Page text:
- Public transportation is readily available via the subway (called the "MTR") and a bus system. To take the subway or busses, all you need to do is purchase an Octopus Card at one of the stations and make sure you refill it when your balance is running low. You can get these at the airport (there's an express line that takes you all the way to Causeway Bay, which is a simple transfer away from almost any destination you could want) or most MTR stations. Some stores (Starbucks and TASTE, a grocery store in the city center) even let you pay with your Octopus card. There are also taxis, which can be a bit more expensive but are definitely convenient especially if you are not staying super close to an MTR station (I was about a 15 minute walk from Kowloon Tong MTR station).

Pro tip: Download the MTR app (available for both iPhone and Android). Even offline, the app can help you plan trips especially when you have to switch transit lines. It also gives a pretty accurate transit time estimate, and will tell you if you need to switch platforms in transit.



Whenever my friends go abroad, I'm always asked about how I handle money abroad. Some people bring only cash to exchange; some only bring a card to use at an ATM. I have about a million tips and tricks that I have picked up from my own experiences all over the world, but there is no one way to do this.

- When I travel, I bring U.S. $100 in emergency cash (the bigger and newer the bill the better, aka a $50 or $100 from no earlier than 2006, as forex bureaus in some countries won't exchange smaller denominations or older bills) and my Charles Schwab debit card. I've been using Schwab since I moved to Ecuador for a semester in 2014, and I've always had a good experience. Customer service is helpful, and foreign transaction fees and ATM fees are paid for me (an added bonus!). In Hong Kong, I used a couple different ATMs and never had a problem. Just make sure to let your bank know when and where you'll be traveling. As always, split up your money in your luggage and make sure you keep track of your credit cards/cash/passport.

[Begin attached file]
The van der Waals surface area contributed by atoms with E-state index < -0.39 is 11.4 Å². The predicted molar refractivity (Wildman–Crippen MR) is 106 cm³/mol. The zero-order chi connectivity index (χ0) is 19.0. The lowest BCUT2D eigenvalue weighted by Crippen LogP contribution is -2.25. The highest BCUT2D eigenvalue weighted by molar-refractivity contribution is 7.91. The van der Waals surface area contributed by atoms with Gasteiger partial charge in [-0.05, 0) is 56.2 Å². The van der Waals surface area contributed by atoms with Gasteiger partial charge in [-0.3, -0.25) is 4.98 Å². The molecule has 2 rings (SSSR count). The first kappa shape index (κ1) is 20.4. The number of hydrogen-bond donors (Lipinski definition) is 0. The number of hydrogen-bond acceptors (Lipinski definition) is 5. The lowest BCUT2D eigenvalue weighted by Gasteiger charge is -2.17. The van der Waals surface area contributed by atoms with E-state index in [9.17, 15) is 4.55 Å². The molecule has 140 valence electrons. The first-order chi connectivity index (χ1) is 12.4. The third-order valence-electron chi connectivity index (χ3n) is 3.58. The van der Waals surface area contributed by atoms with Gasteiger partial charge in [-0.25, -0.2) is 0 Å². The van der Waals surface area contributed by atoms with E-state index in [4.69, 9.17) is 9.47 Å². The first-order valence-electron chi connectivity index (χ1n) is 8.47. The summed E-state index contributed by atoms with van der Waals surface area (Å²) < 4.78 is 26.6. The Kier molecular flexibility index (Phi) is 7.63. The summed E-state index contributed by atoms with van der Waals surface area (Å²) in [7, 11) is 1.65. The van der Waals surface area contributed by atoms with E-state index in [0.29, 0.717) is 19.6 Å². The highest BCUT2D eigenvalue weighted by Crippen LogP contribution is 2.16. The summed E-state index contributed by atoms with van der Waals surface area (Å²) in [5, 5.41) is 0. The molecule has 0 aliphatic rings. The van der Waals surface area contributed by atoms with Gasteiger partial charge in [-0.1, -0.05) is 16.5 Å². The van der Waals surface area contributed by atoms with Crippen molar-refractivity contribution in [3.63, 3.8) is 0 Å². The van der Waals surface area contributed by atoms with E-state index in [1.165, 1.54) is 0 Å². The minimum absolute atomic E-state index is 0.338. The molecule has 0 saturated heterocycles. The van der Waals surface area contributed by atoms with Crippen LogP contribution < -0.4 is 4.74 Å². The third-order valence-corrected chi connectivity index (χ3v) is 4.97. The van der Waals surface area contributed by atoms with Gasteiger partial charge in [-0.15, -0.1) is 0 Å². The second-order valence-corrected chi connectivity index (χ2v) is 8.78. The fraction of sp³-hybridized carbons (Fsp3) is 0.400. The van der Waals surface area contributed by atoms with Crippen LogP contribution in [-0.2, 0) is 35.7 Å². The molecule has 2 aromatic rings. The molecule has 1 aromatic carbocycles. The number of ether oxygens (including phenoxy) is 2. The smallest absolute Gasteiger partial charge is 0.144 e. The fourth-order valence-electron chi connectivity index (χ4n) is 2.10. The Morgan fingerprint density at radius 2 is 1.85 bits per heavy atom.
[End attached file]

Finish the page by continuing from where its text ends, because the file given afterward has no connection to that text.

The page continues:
- If you're looking for an app/website to calculate foreign exchange rates, the one I use (both website and app form) when working on the YALI Connect Camps and now in my personal travels is Oanda Currency Converter. Don't forget about ATM, transaction fees, and other miscellaneous fees you may run into, but the app has helped me budget for travel on many trips.

Pro tip: Don't exchange money at an airport. You will almost certainly get ripped off with additional fees. Instead, use ATMs when you arrive at your destination. Taking out a larger chunk of change will minimize ATM/foreign transaction fees, then just keep some of your money somewhere safe (i.e. in the safe in your hotel room).


Have you studied abroad? Share your story with the College Tourist!

Follow us on Instagram @officialcollegetourist | Tag your photos #collegetourist.

Follow College Tourist on Twitter: